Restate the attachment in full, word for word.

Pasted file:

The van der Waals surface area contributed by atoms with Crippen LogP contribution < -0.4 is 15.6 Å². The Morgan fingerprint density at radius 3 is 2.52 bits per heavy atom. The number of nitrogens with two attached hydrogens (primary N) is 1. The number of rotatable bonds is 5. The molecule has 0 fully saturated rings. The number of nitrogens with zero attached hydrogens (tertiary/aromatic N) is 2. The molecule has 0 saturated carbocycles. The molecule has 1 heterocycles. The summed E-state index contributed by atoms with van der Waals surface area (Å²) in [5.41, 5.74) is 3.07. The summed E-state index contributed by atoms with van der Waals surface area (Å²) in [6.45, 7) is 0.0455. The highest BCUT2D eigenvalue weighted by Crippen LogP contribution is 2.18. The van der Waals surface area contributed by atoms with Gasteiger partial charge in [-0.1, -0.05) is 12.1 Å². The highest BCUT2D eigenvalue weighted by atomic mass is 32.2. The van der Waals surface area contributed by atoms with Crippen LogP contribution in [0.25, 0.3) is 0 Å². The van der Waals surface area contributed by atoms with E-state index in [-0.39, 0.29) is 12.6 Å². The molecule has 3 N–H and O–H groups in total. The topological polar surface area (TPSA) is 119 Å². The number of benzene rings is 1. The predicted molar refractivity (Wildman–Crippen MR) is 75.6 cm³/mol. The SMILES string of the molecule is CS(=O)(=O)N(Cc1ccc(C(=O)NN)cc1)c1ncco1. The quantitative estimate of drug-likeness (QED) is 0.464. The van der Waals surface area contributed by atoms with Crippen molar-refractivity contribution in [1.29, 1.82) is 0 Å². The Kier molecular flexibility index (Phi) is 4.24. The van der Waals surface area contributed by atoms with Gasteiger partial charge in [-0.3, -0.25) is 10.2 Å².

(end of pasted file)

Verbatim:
The van der Waals surface area contributed by atoms with Crippen LogP contribution < -0.4 is 15.6 Å². The Morgan fingerprint density at radius 3 is 2.52 bits per heavy atom. The number of nitrogens with two attached hydrogens (primary N) is 1. The number of rotatable bonds is 5. The molecule has 0 fully saturated rings. The number of nitrogens with zero attached hydrogens (tertiary/aromatic N) is 2. The molecule has 0 saturated carbocycles. The molecule has 1 heterocycles. The summed E-state index contributed by atoms with van der Waals surface area (Å²) in [5.41, 5.74) is 3.07. The summed E-state index contributed by atoms with van der Waals surface area (Å²) in [6.45, 7) is 0.0455. The highest BCUT2D eigenvalue weighted by Crippen LogP contribution is 2.18. The van der Waals surface area contributed by atoms with Gasteiger partial charge in [-0.1, -0.05) is 12.1 Å². The highest BCUT2D eigenvalue weighted by atomic mass is 32.2. The van der Waals surface area contributed by atoms with Crippen LogP contribution in [0.25, 0.3) is 0 Å². The van der Waals surface area contributed by atoms with E-state index in [-0.39, 0.29) is 12.6 Å². The molecule has 3 N–H and O–H groups in total. The topological polar surface area (TPSA) is 119 Å². The number of benzene rings is 1. The predicted molar refractivity (Wildman–Crippen MR) is 75.6 cm³/mol. The SMILES string of the molecule is CS(=O)(=O)N(Cc1ccc(C(=O)NN)cc1)c1ncco1. The quantitative estimate of drug-likeness (QED) is 0.464. The van der Waals surface area contributed by atoms with Crippen molar-refractivity contribution in [1.29, 1.82) is 0 Å². The Kier molecular flexibility index (Phi) is 4.24. The van der Waals surface area contributed by atoms with Gasteiger partial charge in [-0.3, -0.25) is 10.2 Å².